Zachery helped his father with the farm and saved money to buy an old Chevrolet 1921 roadster.  He drove the car to high school and back home and made deliveries in the afternoon for his dad.

Mr. Benson had a few contracts with his timber through the years.  His drinking continued and his anger over Taggert got stronger.  He always encouraged his son to fight Zachery and to cause trouble for the Taggerts.

One cold Friday night around 1948, the Benson kids and Zachery Taggert were out near the parking lot of the local high school gym.  Dan was driving in his old hot rod, cruising with his buddies.  Zachery was parked in his old Chevrolet.  A basketball game had just been played and the parking lot was full.  Several kids were excited to see the local team win.

“Hey, let’s go up to Northwest Thompson Road and race our cars!” yelled a kid.  Many people living in the area had heard about the racing on Northwest Thompson.  Several kids had been killed through the years while driving fast on the road.  The kids decided to meet around 9:30 that night.

It was cold, wet, raining and the night was dark.  Leaves filled the air as the wind rushed by.  A group of about thirty kids and eight cars had gathered.  Beer bottles were thrown and broken.  Kids started to rev their engines.  Car lights shined in the air illuminating the night.  Some kids smoked cigarettes.  A crowd had gathered to watch.  The cars lined up and raced down Thompson Road, one at a time.  Some of the cars approached 80 miles per hour down the mile and a half stretch of road.

Dan Benson saw that Zachery Taggert had driven his car up to Thompson Road that night.  He saw an opportunity to beat Zachery, an opportunity to get even with him.  Dan had been drinking that night, hadn’t eaten, and was bitter than ever over his lot in life.  He could hear his father in back of his mind.  He challenged Zachery to a race.  “Zachery, we can race to the end of Thompson!” screamed Dan.

“O.K.  You’re on!” replied Zachery.  The kids cheered.  Dan lined his car up facing west.  Zachery lined his car right next to Dan and his hot rod.  Kids screamed; the engines roared like thunder.  A kid with a checkered scarf waved it in the air and the cars took off, back wheels burning tire rubber as they darted out onto the pavement.  The cars started to reach 80 miles per hour.  Dan and his hot rod were being pushed to the limits and his car started to shake from the speed.  He hit a dip in the road and his car flew off the road, flying into a tree and throwing Dan through the windshield.  He died instantly.  The crowd raced to see the wreck.  Linda fainted as Zachery ran to her side.  Dan had died.  The police arrived and the story was told about how the wreck occurred.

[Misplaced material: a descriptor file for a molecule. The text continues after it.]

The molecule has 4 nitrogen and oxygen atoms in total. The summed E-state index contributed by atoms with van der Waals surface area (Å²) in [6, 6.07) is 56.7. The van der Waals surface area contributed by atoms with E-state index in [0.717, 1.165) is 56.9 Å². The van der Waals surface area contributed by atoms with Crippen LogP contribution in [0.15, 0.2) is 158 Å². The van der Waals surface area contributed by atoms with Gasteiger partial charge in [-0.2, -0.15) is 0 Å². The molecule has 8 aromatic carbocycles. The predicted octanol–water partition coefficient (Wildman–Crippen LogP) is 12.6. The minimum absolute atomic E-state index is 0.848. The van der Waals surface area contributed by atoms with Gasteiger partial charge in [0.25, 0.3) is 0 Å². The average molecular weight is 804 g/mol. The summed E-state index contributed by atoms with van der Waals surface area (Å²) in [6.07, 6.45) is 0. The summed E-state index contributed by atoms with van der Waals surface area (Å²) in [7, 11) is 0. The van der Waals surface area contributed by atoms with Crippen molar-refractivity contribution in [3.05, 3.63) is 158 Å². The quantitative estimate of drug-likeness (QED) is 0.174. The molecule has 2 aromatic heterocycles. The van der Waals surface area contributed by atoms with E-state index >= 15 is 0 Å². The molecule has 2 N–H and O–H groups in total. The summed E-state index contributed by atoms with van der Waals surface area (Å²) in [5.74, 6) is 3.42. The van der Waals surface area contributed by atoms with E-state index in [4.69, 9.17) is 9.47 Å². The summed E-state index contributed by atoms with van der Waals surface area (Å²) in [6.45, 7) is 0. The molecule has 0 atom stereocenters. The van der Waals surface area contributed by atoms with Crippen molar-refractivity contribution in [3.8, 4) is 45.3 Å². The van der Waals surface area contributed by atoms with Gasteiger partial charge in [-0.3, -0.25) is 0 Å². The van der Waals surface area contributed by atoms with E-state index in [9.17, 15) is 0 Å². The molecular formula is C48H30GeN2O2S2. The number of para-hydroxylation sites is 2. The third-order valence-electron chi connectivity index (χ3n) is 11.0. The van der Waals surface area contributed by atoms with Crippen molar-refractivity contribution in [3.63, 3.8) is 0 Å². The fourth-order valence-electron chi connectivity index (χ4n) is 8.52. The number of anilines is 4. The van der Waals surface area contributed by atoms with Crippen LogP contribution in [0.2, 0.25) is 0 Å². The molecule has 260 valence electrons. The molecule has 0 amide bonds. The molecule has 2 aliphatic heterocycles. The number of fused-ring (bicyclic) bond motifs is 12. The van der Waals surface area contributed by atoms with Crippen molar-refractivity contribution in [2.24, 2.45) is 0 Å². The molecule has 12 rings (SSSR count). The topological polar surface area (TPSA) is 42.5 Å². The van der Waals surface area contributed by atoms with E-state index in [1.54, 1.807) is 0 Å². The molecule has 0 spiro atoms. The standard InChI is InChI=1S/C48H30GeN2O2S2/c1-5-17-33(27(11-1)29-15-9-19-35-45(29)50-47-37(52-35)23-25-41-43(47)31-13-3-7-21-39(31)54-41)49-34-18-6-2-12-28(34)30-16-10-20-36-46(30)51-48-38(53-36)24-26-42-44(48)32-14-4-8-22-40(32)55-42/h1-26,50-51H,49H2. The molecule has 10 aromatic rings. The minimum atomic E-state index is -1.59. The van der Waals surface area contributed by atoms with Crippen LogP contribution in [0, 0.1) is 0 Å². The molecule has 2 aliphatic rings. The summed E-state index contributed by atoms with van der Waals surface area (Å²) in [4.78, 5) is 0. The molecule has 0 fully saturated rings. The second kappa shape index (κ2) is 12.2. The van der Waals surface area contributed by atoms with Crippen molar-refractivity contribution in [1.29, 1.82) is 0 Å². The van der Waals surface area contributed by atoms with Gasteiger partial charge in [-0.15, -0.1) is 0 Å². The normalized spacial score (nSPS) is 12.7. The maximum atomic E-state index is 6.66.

That night, Zachery took Linda back to her cabin, back to her father.  She was in terrible shape, distraught over her brother’s death.  Her father was drunk when they got to the house.  “What do you want Zachery?” mumbled Benson.

“Mr. Benson, Dan is dead.  He died in a car wreck.  Some of the kids went up to Thompson road and we were racing cars.  Dan’s car flew off the road!”

“What, Daniel dead?  No, no, he can’t be dead!” cried Benson.  Mr. Benson grew madder and madder as he realized what had happened to his son.  He started to yell at Linda and slapped her.  She was knocked down and hit her head on a chair and passed out.